Travel Management Rule subpart C: The Forest Service's 2005 Travel Management Rule established new procedures (see 36 CFR part 212 Subpart C), for implementing the requirements of Executive Order (E.O.) 11644, as amended by E.O. 11989 on the National Forest System. On March 29, 2013, the U.S. District Court of Idaho, in the case of Winter Wildlands Alliance v. U.S. Forest Service (2013 WL 1319598, No. 1:11-CV-586-REB (D. Idaho Mar. 29, 2013)), ruled that subpart C of the 2005 Travel Management Rule was invalid because the rule made designation of OSV use of roads, trails and Areas optional. The court ordered the Forest Service to produce a new rule that treats OSVs similar to other motor vehicles by requiring the designation of OSV use on roads, trails, and Areas, consistent with E.O. 11644, as amended by E.O. 11989.
The revised rule was issued for a 45-day public comment period in the Federal Register on June 18, 2014 (79 FR 34678, Jun. 18, 2014). As proposed, subpart C of the Travel Management Rule states, “Over-snow vehicle use on National Forest System roads, on National Forest System trails, and in Areas on National Forest System lands shall be designated as allowed, restricted, or prohibited by the responsible official on administrative units or Ranger Districts, or parts of administrative units or Ranger Districts, of the National Forest System where snowfall is adequate for that use to occur . . . ” (36 CFR 212.81(a)). OSV designations made as a result of the analysis in this Environmental Impact Statement would conform to the final subpart C rule.
Purpose and Need for Action
One purpose of this project is to effectively manage OSV use on the Lassen National Forest to provide access, ensure that OSV use occurs when there is adequate snow, promote the safety of all users, enhance public enjoyment, minimize impacts to natural and cultural resources, and minimize conflicts among the various uses.
There is a need to provide a manageable, designated OSV system of trails and Areas within the Lassen National Forest, that is consistent with and achieves the purposes of the Forest Service Travel Management Rule at 36 CFR part 212. This action responds to direction provided by the Forest Service's Travel Management Rule at 36 CFR part 212 and subpart C of the Travel Management Rule, as proposed.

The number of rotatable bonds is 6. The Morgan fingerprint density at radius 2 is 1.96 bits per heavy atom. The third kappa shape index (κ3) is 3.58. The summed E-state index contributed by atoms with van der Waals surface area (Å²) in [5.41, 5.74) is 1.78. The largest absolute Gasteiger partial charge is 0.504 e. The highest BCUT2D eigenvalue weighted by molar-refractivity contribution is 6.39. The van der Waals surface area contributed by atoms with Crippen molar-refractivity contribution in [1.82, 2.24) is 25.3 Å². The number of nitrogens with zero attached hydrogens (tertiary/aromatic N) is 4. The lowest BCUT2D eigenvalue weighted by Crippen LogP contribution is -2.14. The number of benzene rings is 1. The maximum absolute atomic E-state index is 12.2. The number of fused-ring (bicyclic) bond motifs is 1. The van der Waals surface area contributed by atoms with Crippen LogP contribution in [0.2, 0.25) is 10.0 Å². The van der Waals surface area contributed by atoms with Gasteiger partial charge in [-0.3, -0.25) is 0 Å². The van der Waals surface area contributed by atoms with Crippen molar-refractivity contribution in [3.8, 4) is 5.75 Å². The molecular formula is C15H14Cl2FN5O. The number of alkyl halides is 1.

The existing system of available OSV trails and Areas on the Lassen National Forest is the culmination of multiple agency decisions over recent decades. Public OSV use of the majority of this available system continues to be manageable and consistent with current travel management regulations. Exceptions have been identified, based on internal and public input and the criteria listed at 36 CFR 212.55. These include needs to provide improved access for OSV users and formalize prohibitions required by Forest Plan and other management direction. These exceptions represent additional needs for change, and in these cases, changes are proposed to meet the overall objectives.
Currently, the Forest Service requires 12 or more inches of snow on the ground to operate an OSV on the Lassen National Forest. Although 12 inches of snow may exist at a given time in many higher elevation Areas, there may be less than 12 inches of snow at trailheads, which under current rules, would leave Areas with 12 or more inches of snow inaccessible to OSV use. To improve OSV access to Areas open to OSV use, the proposed action would allow OSV use on designated trails, as long as there are at least 6 inches of snow on the ground.
The Forest Service has also identified two Areas in which OSV use should be prohibited, but there are no existing orders or directives that have formally prohibited OSV use within them. One Area is located in the southwest corner of the Lassen National Forest, below 3,500 feet in elevation. Snowfall is typically not adequate in this Area for OSV use to occur. This Area is approximately 29,130 acres in size. The proposed action would prohibit OSV use in this Area.
The second Area in which OSV use should be prohibited is the Black Mountain Research Natural Area (RNA). The Lassen National Forest Land and Resource Management Plan (Forest Plan) prohibits motorized vehicles within Research Natural Areas, but no formal directive prohibiting such use has been issued. This Area is approximately 520 acres in size. The proposed action would prohibit OSV use in the Black Mountain RNA.